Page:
John Lenwood McLean was born on May 17, 1931 in New York City and musically supported early on as his father played guitar in Tiny Bradshaw’s orchestra. Jackie’s father passed away in 1939 but his mother continued supporting him musically by buying him his first saxophone and his mother also remarried to a man that owned a record store. Growing up in Harlem provided McLean with a musical education one couldn’t buy if they wanted as he was tutored by local Jazz legend Bud Powell and hung around Charlie Parker and Thelonius Monk as much as he could. When Jackie was in high school he played in a band of his peers which included Sonny Rollins, Kenny Drew and Andy Kirk Jr.
McLean got to record at nineteen years old with Miles Davis on his album ‘Dig’ in 1951. Jackie also recorded early on with Art Blakey, Charles Mingus, Gene Ammons and George Wallington. McLean signed with Blue Note Records in 1959 because they offered artists more control of their music and worked with Dexter Gordon, Donald Byrd, Ornette Coleman, Lee Morgan, Mal Waldron, Bobby Hutcherson, Billy Higgins and many others. In 1962 Jackie recorded the album ‘Let Freedom Ring’ in which he combined elements from various movements in Jazz including Bebop, Hard Bop, Modal and Free to create a very unique sound of his own. McLean also began mentoring and bringing up the young lions of the time as had been done for him working with Tina Brooks, Charles Tolliver, Larry Willis, Bill Hardman, Ray Draper, Tony Williams, Jack DeJohnette, Lenny White, Carl Allen and many others.
Jackie loved teaching Jazz so much that in 1967 he brought music to prison inmates as a teacher and counselor and in1968 he began teaching at The Hartt School at the University of Hartford and began an African-American Music Department that is now known as the Jackie McLean Institute of Jazz. In 1970 McLean founded the Artists Collective, Inc. with his wife with the goal of preserving and teaching the arts of the African Diaspora. Many of his band mates from this point forward were students of his including Steve Davis, Alan Palmer, Eric MacPherson, Antoine Roney, Jimmy Greene and his son Rene. Jackie received the American Jazz Master fellowship from the National Endowment for the Arts in 2001. Jackie McLean passed away in 2006 leaving a legacy as one of the greatest alto saxophone players in Jazz history and did as much or more than any musician to keep Jazz alive for generations to come through education.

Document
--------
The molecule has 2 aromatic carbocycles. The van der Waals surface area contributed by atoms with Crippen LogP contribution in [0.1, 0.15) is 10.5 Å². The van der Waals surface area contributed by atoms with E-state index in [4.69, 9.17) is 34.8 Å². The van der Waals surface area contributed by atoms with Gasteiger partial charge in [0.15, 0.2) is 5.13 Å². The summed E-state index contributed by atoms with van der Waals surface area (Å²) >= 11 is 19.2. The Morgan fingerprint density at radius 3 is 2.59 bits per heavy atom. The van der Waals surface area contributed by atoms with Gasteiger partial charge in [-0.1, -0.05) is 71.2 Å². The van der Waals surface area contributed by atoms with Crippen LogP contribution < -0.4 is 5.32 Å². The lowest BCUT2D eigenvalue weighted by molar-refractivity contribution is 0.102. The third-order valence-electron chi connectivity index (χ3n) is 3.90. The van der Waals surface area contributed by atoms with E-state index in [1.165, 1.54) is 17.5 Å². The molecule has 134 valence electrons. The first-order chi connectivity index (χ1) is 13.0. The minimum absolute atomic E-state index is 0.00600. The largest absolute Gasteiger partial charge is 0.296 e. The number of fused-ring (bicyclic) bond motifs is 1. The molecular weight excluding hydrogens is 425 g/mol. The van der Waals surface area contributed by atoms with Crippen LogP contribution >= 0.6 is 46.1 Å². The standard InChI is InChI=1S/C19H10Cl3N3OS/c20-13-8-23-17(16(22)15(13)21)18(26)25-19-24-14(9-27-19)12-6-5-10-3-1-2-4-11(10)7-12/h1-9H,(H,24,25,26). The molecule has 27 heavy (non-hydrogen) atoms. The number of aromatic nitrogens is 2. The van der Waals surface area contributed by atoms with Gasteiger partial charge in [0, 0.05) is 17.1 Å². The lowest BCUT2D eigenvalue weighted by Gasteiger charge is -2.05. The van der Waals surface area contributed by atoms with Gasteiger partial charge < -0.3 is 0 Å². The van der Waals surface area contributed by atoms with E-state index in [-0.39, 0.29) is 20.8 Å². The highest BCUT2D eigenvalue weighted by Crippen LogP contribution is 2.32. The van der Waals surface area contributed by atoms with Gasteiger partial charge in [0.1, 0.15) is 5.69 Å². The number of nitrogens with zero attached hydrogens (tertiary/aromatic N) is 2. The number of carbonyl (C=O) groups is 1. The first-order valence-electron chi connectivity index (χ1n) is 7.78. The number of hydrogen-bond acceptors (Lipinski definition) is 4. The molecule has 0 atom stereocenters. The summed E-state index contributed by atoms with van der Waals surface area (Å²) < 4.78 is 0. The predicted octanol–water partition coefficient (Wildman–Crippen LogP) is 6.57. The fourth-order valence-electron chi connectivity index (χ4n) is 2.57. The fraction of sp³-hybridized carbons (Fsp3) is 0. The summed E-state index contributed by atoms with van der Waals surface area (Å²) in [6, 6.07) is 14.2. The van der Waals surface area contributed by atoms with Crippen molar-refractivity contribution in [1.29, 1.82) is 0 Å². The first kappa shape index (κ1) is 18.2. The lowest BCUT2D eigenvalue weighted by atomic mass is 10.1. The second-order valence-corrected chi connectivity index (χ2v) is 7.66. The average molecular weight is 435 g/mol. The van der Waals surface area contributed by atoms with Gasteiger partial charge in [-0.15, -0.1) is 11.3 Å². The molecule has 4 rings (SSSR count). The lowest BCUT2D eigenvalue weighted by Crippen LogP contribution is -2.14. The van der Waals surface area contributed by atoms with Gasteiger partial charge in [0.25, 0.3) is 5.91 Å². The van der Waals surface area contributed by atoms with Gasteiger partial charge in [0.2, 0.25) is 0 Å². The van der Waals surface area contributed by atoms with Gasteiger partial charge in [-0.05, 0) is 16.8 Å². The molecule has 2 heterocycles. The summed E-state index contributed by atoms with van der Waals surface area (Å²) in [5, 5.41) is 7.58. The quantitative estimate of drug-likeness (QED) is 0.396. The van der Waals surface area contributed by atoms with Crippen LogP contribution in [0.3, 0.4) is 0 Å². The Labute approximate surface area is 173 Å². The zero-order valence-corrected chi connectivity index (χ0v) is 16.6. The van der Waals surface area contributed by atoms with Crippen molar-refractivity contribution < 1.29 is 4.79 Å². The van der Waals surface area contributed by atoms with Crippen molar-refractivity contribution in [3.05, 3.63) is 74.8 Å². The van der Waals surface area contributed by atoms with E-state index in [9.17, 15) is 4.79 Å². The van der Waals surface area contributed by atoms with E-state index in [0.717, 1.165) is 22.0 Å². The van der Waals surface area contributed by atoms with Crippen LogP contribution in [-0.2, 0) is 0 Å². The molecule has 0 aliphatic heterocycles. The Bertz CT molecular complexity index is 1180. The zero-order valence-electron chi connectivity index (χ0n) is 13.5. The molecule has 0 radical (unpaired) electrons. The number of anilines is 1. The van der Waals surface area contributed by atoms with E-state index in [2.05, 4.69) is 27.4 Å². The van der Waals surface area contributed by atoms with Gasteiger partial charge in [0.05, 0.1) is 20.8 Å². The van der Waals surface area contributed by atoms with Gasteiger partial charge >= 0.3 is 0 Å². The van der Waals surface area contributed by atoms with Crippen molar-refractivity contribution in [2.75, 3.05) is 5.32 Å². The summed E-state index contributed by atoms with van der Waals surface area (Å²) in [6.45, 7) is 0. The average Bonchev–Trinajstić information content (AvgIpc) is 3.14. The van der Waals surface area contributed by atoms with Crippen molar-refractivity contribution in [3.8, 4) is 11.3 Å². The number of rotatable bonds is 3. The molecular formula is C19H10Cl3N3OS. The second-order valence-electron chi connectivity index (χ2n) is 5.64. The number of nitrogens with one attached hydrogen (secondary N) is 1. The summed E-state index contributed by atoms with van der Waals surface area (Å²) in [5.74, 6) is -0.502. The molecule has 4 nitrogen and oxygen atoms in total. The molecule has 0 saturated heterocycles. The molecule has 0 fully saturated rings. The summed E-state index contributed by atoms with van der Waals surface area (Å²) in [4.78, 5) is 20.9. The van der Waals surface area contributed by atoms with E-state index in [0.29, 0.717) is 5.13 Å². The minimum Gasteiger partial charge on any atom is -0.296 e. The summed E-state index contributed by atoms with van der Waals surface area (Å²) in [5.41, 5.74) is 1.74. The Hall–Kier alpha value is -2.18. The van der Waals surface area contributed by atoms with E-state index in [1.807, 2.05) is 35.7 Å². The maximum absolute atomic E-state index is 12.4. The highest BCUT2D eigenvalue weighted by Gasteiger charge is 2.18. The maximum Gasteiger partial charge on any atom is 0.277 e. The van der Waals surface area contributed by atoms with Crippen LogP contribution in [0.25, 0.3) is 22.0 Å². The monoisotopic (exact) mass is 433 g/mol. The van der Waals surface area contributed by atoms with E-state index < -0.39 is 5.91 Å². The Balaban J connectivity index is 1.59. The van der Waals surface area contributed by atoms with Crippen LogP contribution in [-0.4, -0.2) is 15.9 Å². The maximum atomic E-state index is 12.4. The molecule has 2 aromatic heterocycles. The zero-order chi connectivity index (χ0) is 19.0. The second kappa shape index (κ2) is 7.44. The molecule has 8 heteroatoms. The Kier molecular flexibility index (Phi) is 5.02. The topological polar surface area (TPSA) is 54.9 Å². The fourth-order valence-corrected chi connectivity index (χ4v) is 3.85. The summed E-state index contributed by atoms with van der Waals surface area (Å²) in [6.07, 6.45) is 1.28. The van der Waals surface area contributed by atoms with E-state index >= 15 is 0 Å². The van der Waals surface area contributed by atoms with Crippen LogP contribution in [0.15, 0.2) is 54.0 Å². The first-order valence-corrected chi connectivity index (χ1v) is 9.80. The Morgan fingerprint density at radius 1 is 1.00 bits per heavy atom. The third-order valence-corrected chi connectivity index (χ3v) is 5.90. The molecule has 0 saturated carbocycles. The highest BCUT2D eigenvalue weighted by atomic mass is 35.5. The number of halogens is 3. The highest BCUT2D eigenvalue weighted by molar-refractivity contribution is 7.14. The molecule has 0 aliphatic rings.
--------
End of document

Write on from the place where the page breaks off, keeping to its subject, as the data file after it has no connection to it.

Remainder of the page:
"Certainly Charlie Parker kept all the roots there, I mean, he was definitely a blues player and a lot of the music that he composed was structured on the blues form, and yet there was another kind of gospel feeling, a funk kind of feeling if I can use that term, that came into the music in the mid-fifties with Horace Silver and some of the guys that were thinking along these lines. I certainly, myself, thought along heavy blues lines, blues feeling, and my concept of it, so I just think it had more of a gospel feeling to it, a sanctified feeling to it mixed with all the other ingredients that Bird, Bud, Thelonious gave us." – Jackie McLean.